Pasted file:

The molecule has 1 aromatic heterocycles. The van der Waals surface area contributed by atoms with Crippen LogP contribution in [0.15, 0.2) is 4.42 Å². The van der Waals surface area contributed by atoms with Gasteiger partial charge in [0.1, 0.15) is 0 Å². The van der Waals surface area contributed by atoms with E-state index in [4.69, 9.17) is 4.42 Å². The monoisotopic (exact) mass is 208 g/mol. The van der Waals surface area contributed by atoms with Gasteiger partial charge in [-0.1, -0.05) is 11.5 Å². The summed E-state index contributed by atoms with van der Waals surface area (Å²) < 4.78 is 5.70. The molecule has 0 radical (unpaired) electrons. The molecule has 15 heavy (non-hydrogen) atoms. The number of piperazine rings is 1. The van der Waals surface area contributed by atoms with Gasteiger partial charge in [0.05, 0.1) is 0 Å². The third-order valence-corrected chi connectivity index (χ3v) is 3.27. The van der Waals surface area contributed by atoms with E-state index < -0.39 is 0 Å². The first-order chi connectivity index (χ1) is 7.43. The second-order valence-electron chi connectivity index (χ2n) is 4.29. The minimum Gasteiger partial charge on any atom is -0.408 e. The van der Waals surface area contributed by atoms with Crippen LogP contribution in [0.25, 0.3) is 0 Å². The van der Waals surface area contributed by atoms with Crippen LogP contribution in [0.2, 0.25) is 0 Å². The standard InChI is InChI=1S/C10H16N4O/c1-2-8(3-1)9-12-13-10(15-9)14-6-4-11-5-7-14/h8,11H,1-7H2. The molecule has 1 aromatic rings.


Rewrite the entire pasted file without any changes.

The molecule has 1 aromatic heterocycles. The van der Waals surface area contributed by atoms with Crippen LogP contribution in [0.15, 0.2) is 4.42 Å². The van der Waals surface area contributed by atoms with Gasteiger partial charge in [0.1, 0.15) is 0 Å². The van der Waals surface area contributed by atoms with E-state index in [4.69, 9.17) is 4.42 Å². The monoisotopic (exact) mass is 208 g/mol. The van der Waals surface area contributed by atoms with Gasteiger partial charge in [-0.1, -0.05) is 11.5 Å². The summed E-state index contributed by atoms with van der Waals surface area (Å²) < 4.78 is 5.70. The molecule has 0 radical (unpaired) electrons. The molecule has 15 heavy (non-hydrogen) atoms. The number of piperazine rings is 1. The van der Waals surface area contributed by atoms with Gasteiger partial charge in [0.05, 0.1) is 0 Å². The third-order valence-corrected chi connectivity index (χ3v) is 3.27. The van der Waals surface area contributed by atoms with E-state index < -0.39 is 0 Å². The first-order chi connectivity index (χ1) is 7.43. The second-order valence-electron chi connectivity index (χ2n) is 4.29. The minimum Gasteiger partial charge on any atom is -0.408 e. The van der Waals surface area contributed by atoms with Crippen LogP contribution in [0.25, 0.3) is 0 Å². The van der Waals surface area contributed by atoms with Crippen LogP contribution in [0.2, 0.25) is 0 Å². The standard InChI is InChI=1S/C10H16N4O/c1-2-8(3-1)9-12-13-10(15-9)14-6-4-11-5-7-14/h8,11H,1-7H2. The molecule has 1 aromatic rings.